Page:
Business / Economy

Trade barriers hamper Sino-India ties

By INDRAJIT BASU (China Daily) Updated: 2014-09-22 07:17

Trade barriers hamper Sino-India ties

An employee checks packaged drugs stored in the stability chambers of the Himalaya Drug Company in Bangalore in southern India. Indian drug companies often face protectionism issues when trying to access the Chinese market, with some regulatory processes taking years to gain approval. [Photo/China Daily]

Chinese investors said to be ready to pepper India with billions of dollars in investments are looking to the government for a little more investment-friendly environment, business experts say.

Despite rapidly rising levels of trade, direct investment between the two neighbors has been negligible. A report in the Times of India quoted the Chinese Consular Office in Mumbai as saying that Indian investments in Chinese companies have reached about $4 billion, while investments by Chinese firms in India amounted to just $1.1 billion.

"India is a great market and under the leadership of the new Prime Minister Narendra Modi, the country is now seen as a market with better prospects for foreign investments," says Pan Song, managing director of private equity at Fosun Group, one of the largest privately owned conglomerates on the Chinese mainland.

"(He) has demonstrated his success in attracting Chinese investments in his home state Gujarat, where several Chinese companies have invested," Pan says.

Investors also expect more investment-friendly policies opening up more sectors for foreign direct investment, he says. Fosun plans to invest "anything between $100 million to $500 million in the next two to three years", says Pan.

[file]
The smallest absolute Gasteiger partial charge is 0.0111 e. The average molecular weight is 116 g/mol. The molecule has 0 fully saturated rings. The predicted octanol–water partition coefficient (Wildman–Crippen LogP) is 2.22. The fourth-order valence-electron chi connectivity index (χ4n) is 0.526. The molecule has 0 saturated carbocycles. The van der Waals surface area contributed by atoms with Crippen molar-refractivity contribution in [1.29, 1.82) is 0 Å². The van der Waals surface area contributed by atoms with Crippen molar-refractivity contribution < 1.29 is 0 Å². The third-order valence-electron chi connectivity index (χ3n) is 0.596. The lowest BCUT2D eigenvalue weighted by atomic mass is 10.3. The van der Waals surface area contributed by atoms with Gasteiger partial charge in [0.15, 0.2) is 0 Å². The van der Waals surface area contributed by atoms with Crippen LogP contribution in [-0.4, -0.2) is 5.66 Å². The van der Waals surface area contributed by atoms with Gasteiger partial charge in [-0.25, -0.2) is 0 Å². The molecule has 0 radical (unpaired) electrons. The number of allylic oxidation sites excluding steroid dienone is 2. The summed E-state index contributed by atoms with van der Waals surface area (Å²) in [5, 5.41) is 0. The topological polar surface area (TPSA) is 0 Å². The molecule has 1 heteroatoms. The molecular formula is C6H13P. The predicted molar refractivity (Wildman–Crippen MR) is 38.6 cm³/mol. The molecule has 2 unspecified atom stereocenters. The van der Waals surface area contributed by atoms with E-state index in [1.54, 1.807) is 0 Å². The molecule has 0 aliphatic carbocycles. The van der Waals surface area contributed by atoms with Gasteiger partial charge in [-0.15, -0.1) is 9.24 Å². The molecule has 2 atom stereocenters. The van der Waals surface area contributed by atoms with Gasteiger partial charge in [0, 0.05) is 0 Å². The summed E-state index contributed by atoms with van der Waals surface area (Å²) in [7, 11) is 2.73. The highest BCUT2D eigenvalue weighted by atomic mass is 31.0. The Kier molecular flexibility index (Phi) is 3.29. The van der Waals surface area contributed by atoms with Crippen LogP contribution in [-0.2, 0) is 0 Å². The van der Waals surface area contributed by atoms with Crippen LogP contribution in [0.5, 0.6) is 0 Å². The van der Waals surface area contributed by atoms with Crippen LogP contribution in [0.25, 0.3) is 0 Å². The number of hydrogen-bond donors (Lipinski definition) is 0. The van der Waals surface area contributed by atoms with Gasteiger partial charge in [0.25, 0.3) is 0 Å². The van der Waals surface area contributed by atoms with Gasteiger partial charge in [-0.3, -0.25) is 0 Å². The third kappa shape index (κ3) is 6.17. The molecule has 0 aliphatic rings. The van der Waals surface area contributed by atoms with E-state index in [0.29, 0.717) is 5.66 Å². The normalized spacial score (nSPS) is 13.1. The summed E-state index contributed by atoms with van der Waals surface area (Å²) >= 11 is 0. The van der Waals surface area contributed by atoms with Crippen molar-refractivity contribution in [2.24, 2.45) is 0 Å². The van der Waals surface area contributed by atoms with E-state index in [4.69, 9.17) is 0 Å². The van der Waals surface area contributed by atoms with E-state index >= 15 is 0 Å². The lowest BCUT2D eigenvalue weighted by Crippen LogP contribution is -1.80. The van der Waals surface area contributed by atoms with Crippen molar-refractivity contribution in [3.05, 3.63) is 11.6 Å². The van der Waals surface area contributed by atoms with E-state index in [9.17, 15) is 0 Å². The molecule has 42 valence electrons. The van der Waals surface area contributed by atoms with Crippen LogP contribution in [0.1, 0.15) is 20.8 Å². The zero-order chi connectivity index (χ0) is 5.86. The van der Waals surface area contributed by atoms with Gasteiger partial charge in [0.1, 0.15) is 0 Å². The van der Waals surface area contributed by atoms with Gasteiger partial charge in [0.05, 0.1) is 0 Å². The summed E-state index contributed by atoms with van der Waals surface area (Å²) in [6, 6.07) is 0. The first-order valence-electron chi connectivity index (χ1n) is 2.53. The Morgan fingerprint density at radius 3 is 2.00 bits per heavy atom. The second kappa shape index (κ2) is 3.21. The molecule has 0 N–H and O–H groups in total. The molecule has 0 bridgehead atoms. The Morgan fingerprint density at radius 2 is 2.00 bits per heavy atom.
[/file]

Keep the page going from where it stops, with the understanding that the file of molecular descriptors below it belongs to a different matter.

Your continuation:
Huawei India, which has been a major supplier of telecommunications equipment and operates in the country its largest overseas research and development center outside China, is sitting on an investment outlay of over $2 billion. But problems persist.

"Even as India says that it wants to encourage manufacturing with foreign help, Huawei is still struggling to obtain a manufacturing license in India," says Sameer Rawal, director of strategy and marketing at Huawei India.

"Concerns regarding security and suspicion continue to hinder the process," Rawal says.

According to Joe Thomas Karackattu, an assistant professor at the China Studies Centre, part of the Indian Institute of Technology in Chennai, there are two obstacles to expanding business activities between the two Asian economic giants: Protectionism in China for Indian investors; and, for Chinese investors, barriers to investment in India caused by security concerns and allegations of 'dumping'.

In knowledge-intensive industries such as pharmaceuticals, say industry sources, despite being the fourth largest drug manufacturer in the world, Indian companies often run into market access problems in China. The issues include lengthy and cumbersome regulatory processes, where it can take more than three years for an Indian drug firm to gain approval.

Chinese companies, on the other hand, face hurdles in India owing to perceived security and privacy threats. Procurement of Huawei and ZTE telecoms equipment, for instance, has been banned for government projects despite being superior to some competitors in terms of quality and pricing, say industry sources.

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